Consumers, businesses boost US economy; 5 things we learn from GDP report
The US economy grew 2 percent in the third quarter, the Commerce Department reports. But imports limited the benefit to the GDP from increased consumer and business spending.
Consumers and businesses gave the US economy a lift this summer, but it appears their taste for imports limited the benefit from their increased spending.
In the government’s initial look at the economy’s performance between July and September, the US Commerce Department reported Friday that the Gross Domestic Product eked out an annual growth rate of 2 percent, up from 1.7 percent in the second quarter.
Most of the growth came from consumer spending, companies adding to their inventories, business investment, and some left-over fiscal stimulus spending.
However, US consumers and businesses also purchased a lot of goods from overseas. Those imports lowered the Commerce Department’s calculated growth rate by 2 full percentage points.
Although the GDP report is a look through a rearview mirror, it also gives some views of what is happening to the US economy. Here are five things economists say can be learned from the report:
Consumers are doing their part to stimulate the economy. Over the summer consumer spending, spurred by purchases of small items, rose by a 2.6 percent annual pace, the best performance for the consumer since 2006.
“They are buying smaller things, personal goods, nondurables, using more services such as taking their clothes to the dry cleaners,” says Mr. Naroff.
Businesses are buying computers, software and other high-tech goods. This boosted the economy by 0.8 percentage points. Business spending on such goods rose by 12 percent for the quarter, the fourth consecutive quarter of double digit gains.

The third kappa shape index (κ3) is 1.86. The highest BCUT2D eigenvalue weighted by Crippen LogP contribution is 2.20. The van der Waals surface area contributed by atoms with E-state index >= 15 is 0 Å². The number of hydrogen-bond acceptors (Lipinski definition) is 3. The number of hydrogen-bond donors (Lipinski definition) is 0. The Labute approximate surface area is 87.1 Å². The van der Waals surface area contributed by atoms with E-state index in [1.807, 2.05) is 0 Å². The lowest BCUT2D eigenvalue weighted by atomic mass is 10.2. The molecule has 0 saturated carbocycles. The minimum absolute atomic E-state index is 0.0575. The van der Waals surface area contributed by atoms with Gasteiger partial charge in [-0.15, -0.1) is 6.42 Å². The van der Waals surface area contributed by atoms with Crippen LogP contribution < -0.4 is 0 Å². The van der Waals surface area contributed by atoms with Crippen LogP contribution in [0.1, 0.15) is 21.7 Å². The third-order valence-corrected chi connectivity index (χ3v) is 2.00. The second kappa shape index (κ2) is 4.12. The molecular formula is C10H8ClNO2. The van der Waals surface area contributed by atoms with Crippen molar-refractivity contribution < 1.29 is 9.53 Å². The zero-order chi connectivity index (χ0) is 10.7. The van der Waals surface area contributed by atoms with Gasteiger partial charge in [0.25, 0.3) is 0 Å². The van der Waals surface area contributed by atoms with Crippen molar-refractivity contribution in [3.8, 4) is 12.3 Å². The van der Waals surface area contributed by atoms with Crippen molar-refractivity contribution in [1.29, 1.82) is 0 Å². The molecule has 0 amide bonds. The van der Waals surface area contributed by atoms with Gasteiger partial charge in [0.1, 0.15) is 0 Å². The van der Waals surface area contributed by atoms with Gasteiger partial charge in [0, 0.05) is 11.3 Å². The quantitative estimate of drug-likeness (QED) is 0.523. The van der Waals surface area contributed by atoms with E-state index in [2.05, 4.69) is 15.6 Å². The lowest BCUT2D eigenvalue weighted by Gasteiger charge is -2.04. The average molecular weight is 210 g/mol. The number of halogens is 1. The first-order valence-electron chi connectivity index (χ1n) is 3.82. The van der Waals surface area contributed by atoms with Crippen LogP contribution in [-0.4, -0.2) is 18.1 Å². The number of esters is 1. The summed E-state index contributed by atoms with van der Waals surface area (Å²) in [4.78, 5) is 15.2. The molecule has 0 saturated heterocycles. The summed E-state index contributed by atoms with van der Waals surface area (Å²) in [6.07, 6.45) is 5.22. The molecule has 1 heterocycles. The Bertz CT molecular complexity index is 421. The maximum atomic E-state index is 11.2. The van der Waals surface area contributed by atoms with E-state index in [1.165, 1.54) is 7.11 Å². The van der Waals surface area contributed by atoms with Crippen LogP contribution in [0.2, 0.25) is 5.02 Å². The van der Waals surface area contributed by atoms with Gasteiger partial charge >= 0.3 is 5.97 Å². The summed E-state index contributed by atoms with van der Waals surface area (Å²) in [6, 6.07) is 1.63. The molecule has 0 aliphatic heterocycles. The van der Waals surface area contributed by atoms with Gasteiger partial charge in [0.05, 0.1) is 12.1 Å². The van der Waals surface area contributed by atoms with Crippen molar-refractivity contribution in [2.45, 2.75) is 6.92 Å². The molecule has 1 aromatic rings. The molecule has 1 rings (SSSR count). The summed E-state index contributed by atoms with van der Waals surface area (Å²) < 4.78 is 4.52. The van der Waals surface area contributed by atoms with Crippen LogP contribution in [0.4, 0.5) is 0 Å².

“They are finding the dollars and they are spending them,” says Naroff. “This tells me businesses are a little more confident.”
“This is not surprising, business typically builds inventory in anticipation of holiday sales,” says Mr. Dickson. “I think the seasonal aspect explains some of it.”
Economists don’t expect the inventory accumulation to continue. “During the October-December quarter, inventories could be a significant drag on economic growth,” writes economist Sung Won Sohn of California State University, Channel Islands, in an analysis.
The GDP report is unlikely to change anyone’s mind at the Federal Reserve about whether to begin a new program of lowering longterm interest rates. On Wednesday, the Fed is expected to announce it will start to buy longterm US Treasury debt as part of the program, called quantitative easing. That effort is controversial within the Fed with some governors warning about potential inflationary consequences and others concerned about deflation or the lowering of prices if nothing is done.
“The GDP report confirms to those who believe in it that quantitative easing is needed,” says Mr. Naroff. “Whether it will have an impact is a different story.”
Economists at Wells Fargo & Co. anticipate the Fed will buy about $500 billion in securities over the next six months. “While some calculations consider up to $2 trillion of purchases, there is likely not enough consensus at the Fed for a shock-and-awe approach,” writes the bank in an analysis on Friday.
The GDP report may also have some political ramifications. The GDP is the last significant economic report before the mid-term elections and quickly generated comment from both sides. At the White House, Austan Goolsbee, chair of the Council of Economic Advisers, highlighted that the report is the fifth straight quarter of positive economic growth. But, he added, “Given the depth and severity of the recession, considerable work remains before our economy is fully recovered.”
“Either side can use the results,” says Scott Brown, chief economist at Raymond James & Associates in St. Petersburg, Fla. “The GDP is more of a good news, bad news story – the good news is the economy grew, the bad news is that it was not strong enough.”